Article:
Alain Weber, the Festival’s artistic director, has been immersed in Arabic and Oriental folk music for well over 30 years and is delighted to be involved for the fourth year in this international event. Only hours before the opening concert of the Fes Festival of World Sacred Music he spoke with Stephanie Clifford-Smith from The View from Fez.
“I’ve always had a very strong passion for oriental and Arabic music. In the late 70s I went to Egypt, discovered the music and started to manage some groups creating traditional music. I brought some to Europe then became involved in all kinds of oriental music, organising concerts and festivals in France.”
Paris-born Weber who speaks Arabic felt a huge sense of responsibility when he took the job on.
“The festival was already 15 years old when I started so it had its own unique history. The idea has always been to adapt my knowledge to the spirit of the festival, considering the political and social surroundings of the city,” he told The View from Fez.
He believes it’s important not to lose sight of the event’s significance, bringing so many spiritual and musical interests together.
“Today it might not seem so surprising the idea of combined artistic and spiritual influences and to have artistic dialogue between cultures but when the festival began it was like a revolution. We are in a Muslim country which is not so much used to other religions, even though in Morocco the Jewish faith is very well protected compared to other countries. The festival is still so popular because of the sense of liberty and freedom sharing different spiritual aspects brings.”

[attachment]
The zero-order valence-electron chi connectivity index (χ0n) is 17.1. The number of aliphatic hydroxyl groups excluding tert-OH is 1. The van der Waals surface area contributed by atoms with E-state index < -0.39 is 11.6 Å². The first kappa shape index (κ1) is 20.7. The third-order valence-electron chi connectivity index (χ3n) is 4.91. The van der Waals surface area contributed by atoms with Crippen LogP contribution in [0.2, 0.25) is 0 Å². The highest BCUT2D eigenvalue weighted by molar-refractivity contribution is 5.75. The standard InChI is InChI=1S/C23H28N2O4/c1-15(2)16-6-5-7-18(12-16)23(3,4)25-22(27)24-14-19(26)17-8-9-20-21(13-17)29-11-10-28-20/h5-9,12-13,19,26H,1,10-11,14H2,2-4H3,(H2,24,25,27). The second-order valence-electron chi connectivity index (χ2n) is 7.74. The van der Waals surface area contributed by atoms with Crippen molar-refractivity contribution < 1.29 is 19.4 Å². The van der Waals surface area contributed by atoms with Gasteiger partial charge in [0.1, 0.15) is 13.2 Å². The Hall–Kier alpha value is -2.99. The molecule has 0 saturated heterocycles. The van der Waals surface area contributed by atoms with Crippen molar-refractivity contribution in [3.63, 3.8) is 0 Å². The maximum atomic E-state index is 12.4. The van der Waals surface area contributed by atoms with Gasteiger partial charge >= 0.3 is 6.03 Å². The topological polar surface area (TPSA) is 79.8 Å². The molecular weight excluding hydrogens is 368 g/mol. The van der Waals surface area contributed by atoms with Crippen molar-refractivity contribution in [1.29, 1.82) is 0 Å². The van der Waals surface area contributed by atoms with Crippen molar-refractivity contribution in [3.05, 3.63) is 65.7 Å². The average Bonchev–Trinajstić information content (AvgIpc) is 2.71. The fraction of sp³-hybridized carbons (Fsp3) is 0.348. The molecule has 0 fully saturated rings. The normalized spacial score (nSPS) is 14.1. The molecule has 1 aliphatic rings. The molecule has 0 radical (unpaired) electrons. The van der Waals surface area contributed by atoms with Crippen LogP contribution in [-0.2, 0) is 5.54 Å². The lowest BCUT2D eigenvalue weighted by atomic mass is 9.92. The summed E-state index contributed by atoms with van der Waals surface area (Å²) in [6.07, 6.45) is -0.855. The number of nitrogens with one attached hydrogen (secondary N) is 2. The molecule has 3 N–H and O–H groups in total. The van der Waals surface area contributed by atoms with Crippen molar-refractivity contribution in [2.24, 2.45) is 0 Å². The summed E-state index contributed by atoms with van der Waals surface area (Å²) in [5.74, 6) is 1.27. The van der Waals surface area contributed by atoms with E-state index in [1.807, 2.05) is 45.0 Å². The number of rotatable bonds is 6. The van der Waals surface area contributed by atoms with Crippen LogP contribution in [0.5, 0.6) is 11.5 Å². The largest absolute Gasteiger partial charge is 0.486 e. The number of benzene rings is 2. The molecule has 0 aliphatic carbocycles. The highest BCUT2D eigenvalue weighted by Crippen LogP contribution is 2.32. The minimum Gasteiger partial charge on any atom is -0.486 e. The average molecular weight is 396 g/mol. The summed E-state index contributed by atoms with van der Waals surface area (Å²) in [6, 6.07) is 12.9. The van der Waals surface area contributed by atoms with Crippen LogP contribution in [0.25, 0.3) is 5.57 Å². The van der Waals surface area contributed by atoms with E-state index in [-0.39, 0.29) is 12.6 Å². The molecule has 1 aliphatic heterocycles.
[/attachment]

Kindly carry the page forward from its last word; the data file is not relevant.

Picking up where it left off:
Fez is a logical location for an event like this, Alain believes, because it’s the main centre of Sufi and Arabic knowledge in Morocco, a heritage of which locals are justifiably proud.
“I believe in the transmission of knowledge through the oral tradition which reflects the ways of the past. Still today when you look at Berber poetry from the Atlas Mountains it’s so powerful.”
Organising this festival has involved several trips in the past year to Fez from his Paris base and he said logistics of getting musicians and their instruments from often remote places one of the biggest challenges. But on this, the first day, he’s feeling a positive sense of anticipation.
“I have a good feeling about this festival because the opening is symbolically very important and we have so many nice concerts coming throughout the week.”
Text: Stephanie Clifford-Smith
Photograph: Suzanna Clarke
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